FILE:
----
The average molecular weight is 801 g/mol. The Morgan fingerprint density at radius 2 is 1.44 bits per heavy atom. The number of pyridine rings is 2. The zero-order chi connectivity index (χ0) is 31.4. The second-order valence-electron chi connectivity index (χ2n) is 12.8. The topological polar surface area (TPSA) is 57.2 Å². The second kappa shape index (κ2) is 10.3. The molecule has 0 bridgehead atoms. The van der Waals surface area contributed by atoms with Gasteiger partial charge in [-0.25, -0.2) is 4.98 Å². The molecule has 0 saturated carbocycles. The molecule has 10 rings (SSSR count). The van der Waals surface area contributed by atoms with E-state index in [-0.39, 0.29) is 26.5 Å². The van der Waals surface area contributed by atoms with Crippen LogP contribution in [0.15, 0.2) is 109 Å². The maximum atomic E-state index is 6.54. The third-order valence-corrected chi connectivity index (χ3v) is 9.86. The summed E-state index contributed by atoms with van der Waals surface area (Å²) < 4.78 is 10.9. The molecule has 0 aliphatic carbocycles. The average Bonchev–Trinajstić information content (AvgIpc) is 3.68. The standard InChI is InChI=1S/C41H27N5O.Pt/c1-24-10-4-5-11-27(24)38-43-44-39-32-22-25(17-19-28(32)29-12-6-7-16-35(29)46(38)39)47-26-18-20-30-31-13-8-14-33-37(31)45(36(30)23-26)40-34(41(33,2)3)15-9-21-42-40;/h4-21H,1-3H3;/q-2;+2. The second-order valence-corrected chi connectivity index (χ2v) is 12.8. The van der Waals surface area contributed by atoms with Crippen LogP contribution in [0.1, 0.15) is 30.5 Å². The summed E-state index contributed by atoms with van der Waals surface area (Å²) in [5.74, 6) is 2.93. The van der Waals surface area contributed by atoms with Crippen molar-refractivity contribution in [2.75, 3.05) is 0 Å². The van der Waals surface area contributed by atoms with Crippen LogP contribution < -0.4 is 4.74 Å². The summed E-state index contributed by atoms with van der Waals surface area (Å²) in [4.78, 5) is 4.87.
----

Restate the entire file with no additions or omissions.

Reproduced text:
The average molecular weight is 801 g/mol. The Morgan fingerprint density at radius 2 is 1.44 bits per heavy atom. The number of pyridine rings is 2. The zero-order chi connectivity index (χ0) is 31.4. The second-order valence-electron chi connectivity index (χ2n) is 12.8. The topological polar surface area (TPSA) is 57.2 Å². The second kappa shape index (κ2) is 10.3. The molecule has 0 bridgehead atoms. The van der Waals surface area contributed by atoms with Gasteiger partial charge in [-0.25, -0.2) is 4.98 Å². The molecule has 0 saturated carbocycles. The molecule has 10 rings (SSSR count). The van der Waals surface area contributed by atoms with E-state index in [-0.39, 0.29) is 26.5 Å². The van der Waals surface area contributed by atoms with Crippen LogP contribution in [0.15, 0.2) is 109 Å². The maximum atomic E-state index is 6.54. The third-order valence-corrected chi connectivity index (χ3v) is 9.86. The summed E-state index contributed by atoms with van der Waals surface area (Å²) < 4.78 is 10.9. The molecule has 0 aliphatic carbocycles. The average Bonchev–Trinajstić information content (AvgIpc) is 3.68. The standard InChI is InChI=1S/C41H27N5O.Pt/c1-24-10-4-5-11-27(24)38-43-44-39-32-22-25(17-19-28(32)29-12-6-7-16-35(29)46(38)39)47-26-18-20-30-31-13-8-14-33-37(31)45(36(30)23-26)40-34(41(33,2)3)15-9-21-42-40;/h4-21H,1-3H3;/q-2;+2. The second-order valence-corrected chi connectivity index (χ2v) is 12.8. The van der Waals surface area contributed by atoms with Crippen LogP contribution in [0.1, 0.15) is 30.5 Å². The summed E-state index contributed by atoms with van der Waals surface area (Å²) in [5.74, 6) is 2.93. The van der Waals surface area contributed by atoms with Crippen molar-refractivity contribution in [2.75, 3.05) is 0 Å². The van der Waals surface area contributed by atoms with Crippen LogP contribution < -0.4 is 4.74 Å². The summed E-state index contributed by atoms with van der Waals surface area (Å²) in [4.78, 5) is 4.87.